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Nurses at St. Rose Hospital say ER not ready for Ebola | News

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Nurses at St. Rose Hospital say ER not ready for Ebola
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LAS VEGAS -- Two nurses at St. Rose Hospital say their emergency room isn't ready for Ebola. Management at the hospital tells 8 News NOW that is not true.

The nurses say they don't have the training and equipment to be ready in case an Ebola patient walks into the hospital.

Management says anyone on the front lines, who could be faced with an Ebola patient, has the resources they would need.

Both nurses wanted to remain anonymous.

“It's the scariest virus we will probably see for the first time in my life,” one nurse said. “It's definitely a threat.”

The nurses say the St. Rose Hospital where they work is not ready for Ebola and they're speaking out to fix that.

“We need to protect each other and protect the patient, protect the community,” one nurse said.

Hospital management says it is very prepared for a patient with the disease. Vice President Brian Brannman says anyone on the front lines who would deal with an Ebola patient has the resources they need.

These nurses say they work in the emergency room and don't have those resources.

They are concerned that there has not been enough training and guidelines from the Centers for Disease Control and Prevention are not being followed.

Brannman says all three St. Rose hospitals in the valley are ahead of CDC guidelines and training is being provided.

“I don't want to put anybody in a situation where I wouldn't be comfortable myself. They just need to trust the system and trust us,” Brannman said.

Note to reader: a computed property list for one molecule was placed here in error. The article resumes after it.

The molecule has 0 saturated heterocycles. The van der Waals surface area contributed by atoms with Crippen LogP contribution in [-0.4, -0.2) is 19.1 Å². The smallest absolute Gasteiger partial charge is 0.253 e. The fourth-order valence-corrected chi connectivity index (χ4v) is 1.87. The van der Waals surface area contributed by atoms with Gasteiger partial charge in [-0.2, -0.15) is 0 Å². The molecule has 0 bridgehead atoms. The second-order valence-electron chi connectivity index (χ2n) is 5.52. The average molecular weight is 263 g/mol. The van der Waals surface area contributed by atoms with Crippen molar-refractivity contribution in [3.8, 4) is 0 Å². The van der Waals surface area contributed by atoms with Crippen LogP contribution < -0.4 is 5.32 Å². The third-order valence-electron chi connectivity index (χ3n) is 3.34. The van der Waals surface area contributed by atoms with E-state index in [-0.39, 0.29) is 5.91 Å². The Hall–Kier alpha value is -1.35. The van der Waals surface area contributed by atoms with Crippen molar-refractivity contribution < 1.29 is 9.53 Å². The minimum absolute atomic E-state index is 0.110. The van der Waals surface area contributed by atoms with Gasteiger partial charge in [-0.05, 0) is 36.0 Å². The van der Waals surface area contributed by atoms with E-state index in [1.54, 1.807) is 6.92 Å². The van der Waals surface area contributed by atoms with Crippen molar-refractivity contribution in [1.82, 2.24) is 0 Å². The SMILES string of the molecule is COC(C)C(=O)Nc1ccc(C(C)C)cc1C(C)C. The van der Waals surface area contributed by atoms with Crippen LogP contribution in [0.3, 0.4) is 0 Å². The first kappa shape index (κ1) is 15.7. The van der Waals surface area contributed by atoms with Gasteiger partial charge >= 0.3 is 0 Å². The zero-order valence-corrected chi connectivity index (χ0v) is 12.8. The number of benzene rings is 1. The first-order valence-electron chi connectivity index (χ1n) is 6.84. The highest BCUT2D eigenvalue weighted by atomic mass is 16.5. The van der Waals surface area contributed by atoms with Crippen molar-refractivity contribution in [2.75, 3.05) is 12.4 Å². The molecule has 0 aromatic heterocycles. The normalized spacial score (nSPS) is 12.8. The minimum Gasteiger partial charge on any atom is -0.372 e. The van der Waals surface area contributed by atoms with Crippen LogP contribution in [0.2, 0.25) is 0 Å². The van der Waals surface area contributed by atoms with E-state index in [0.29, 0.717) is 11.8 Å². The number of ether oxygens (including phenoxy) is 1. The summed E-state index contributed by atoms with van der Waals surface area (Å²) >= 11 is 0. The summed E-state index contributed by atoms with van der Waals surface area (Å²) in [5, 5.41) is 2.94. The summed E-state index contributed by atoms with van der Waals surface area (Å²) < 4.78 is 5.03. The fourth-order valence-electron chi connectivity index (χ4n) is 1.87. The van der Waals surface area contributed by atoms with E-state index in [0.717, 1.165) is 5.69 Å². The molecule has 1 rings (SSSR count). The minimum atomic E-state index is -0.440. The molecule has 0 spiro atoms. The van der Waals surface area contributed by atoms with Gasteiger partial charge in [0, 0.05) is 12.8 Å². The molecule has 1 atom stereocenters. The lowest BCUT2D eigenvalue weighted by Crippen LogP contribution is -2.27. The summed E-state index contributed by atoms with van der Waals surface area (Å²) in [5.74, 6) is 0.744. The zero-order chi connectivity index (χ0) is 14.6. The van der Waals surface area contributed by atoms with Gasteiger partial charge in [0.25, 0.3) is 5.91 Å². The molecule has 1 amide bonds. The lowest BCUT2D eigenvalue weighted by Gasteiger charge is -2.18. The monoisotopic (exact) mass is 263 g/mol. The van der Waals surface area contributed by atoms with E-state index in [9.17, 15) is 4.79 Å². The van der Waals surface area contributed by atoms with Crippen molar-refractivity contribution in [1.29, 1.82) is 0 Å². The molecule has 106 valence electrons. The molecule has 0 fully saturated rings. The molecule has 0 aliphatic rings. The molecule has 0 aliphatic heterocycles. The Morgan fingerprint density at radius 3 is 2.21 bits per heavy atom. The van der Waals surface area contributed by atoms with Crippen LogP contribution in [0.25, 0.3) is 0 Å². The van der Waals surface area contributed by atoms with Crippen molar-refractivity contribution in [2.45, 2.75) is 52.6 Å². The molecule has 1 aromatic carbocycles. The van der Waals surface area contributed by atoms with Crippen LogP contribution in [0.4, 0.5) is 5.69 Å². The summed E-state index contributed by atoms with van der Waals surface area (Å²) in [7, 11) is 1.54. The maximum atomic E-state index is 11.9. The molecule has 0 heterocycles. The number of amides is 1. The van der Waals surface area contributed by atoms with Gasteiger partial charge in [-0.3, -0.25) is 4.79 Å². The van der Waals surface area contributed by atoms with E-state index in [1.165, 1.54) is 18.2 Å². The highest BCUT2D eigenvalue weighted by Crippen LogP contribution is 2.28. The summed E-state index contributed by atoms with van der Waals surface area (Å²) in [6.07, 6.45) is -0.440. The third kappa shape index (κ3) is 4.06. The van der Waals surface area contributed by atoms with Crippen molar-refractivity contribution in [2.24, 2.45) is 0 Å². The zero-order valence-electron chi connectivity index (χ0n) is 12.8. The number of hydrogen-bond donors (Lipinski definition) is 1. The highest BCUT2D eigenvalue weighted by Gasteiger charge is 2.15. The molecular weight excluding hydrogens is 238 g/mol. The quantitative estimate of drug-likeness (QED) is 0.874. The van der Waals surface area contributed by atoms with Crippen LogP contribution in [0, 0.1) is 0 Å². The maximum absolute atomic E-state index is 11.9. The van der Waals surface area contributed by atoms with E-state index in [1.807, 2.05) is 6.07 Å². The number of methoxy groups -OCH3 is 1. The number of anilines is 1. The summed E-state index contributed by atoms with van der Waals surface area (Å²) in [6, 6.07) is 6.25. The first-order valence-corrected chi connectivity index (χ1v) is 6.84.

Another concern is protective equipment.

“If you're going to expose us to the potential of taking care of these patients, you have to give us the proper equipment,” one nurse said.

“I think that it is money, I think it's expensive to provide all that stuff but I think they should,” the second nurse said.

Brannman disputes the idea that the hospital does not want to pay for proper equipment.

“It's not an issue of money. We're not scrimping on batteries or suits. The stuff is not that expensive and so we're invested in the right stuff,” Brannman said.

8 News NOW asked for a look inside the emergency room and to see equipment available, but we were denied access. Brannman insists these hospitals can handle Ebola.

As for communication with staff, he admits that could be better.

“We absolutely understand that this just scares people to death,” Brannman said.

There was an Ebola scare at a St. Rose Hospital about two weeks ago. It was determined the patient did not have the virus.

Brannman says guidelines were followed, but now with newer guidelines and more information, he would have isolated the patient sooner, and moving forward, that should happen.

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